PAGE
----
Representatives of a debt-ridden Glendale church said the congregation may have lost the chance to save church assets when they voted this week not to sell the sanctuary.
Attorney Harry F. Scolinos of Pasadena said a morass of legal entanglements "could wipe out everything the church has."
The pastor, legal advisers and several church deacons had urged the congregation of the Church in Glendale to approve a proposal to sell the church--estimated to be worth $8 million--in order to pay debts and settle suits filed against a former minister, the Rev. William Steuart McBirnie.
Scolinos said debts are estimated at $3.7 million, mostly in loans owed to elderly parishioners and McBirnie followers. Scolinos said, however, that if the debts are not paid soon, the courts could levy punitive damages against the church for as much as $10 million.
Despite the warnings, the Church in Glendale congregation on Sunday voted 111 to 44 not to sell. The financial crisis has divided members of the church, where the pastor, about half of the deacons and all of the church staff have announced their resignations.
The Rev. John Myrick, who took over leadership of the church from McBirnie two years ago, moved out of his office Monday. Myrick, 40, his wife and five children will take a four-week vacation to Florida prior to his resignation July 5. Myrick said he plans to start a new congregation when he returns, and expects about 40 followers to move with him.
Richard Robbins, chairman of the board of deacons and church treasurer, said he also will resign when the fiscal year ends June 30. Robbins called a special meeting of deacons, which was to be held late Wednesday, to discuss reorganization of the remaining congregation.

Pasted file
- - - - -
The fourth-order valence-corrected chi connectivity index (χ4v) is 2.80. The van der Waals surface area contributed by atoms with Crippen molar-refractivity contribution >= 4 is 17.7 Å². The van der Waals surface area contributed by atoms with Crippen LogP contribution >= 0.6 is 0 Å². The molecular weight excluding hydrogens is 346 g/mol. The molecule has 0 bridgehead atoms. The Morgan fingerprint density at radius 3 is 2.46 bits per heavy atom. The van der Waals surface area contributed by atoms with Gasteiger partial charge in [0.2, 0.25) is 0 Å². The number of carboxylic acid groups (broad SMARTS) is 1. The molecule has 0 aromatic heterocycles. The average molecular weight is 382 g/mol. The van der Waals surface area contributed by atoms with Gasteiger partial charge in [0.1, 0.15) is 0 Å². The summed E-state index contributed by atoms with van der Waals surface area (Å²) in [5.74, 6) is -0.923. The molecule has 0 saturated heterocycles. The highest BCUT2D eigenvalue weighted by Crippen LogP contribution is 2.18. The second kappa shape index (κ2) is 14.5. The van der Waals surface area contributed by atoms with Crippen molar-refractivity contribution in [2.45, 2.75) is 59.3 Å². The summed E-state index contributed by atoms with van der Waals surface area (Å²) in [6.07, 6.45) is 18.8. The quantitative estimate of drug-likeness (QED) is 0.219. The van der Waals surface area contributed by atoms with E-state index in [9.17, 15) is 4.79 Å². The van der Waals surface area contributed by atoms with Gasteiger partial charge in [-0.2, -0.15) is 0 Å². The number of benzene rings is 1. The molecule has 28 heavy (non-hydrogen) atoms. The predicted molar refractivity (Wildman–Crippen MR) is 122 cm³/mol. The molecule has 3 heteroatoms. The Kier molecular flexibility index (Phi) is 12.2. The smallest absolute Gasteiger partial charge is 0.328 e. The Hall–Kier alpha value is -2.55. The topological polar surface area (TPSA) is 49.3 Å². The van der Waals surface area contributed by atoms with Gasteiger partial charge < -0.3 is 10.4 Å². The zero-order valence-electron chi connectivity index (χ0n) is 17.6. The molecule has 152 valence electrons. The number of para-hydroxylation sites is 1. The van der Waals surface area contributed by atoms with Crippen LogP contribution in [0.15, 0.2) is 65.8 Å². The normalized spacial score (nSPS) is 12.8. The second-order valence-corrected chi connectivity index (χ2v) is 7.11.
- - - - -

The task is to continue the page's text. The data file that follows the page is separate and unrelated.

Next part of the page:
Robbins said he expects about half of the deacons to quit their posts by the end of the month. He said the board will continue to meet to provide "for some order and control" in the transition to new church leadership. "We don't want to just throw these people to the wolves," he said.
Robbins said that since the four-hour congregational meeting Sunday he has met with several members opposed to selling the church. He said other members are now concerned about the plight of the church and are seeking more information on the extent of legal and financial troubles.
Membership Down to 60
"They will be given an opportunity to have a full understanding of the complexities of the legal challenge surrounding the church so that intelligent decisions can be made," Robbins said.
Church officials said the split will leave about 60 active members at the McBirnie-founded church that once had a congregation of about 1,100.
Christ T. Troupis, an attorney representing creditors, had agreed last year to first seek payments from other McBirnie-founded organizations, including a Glendale-based seminary and a senior housing project in Pasadena. But those organizations, which are in bankruptcy, are not expected to have enough funds to satisfy claims, attorneys said.
Scolinos said claimants "are coming against the church for the balance. . . . The congregation stands a chance of losing the entire church. That's a very real possibility."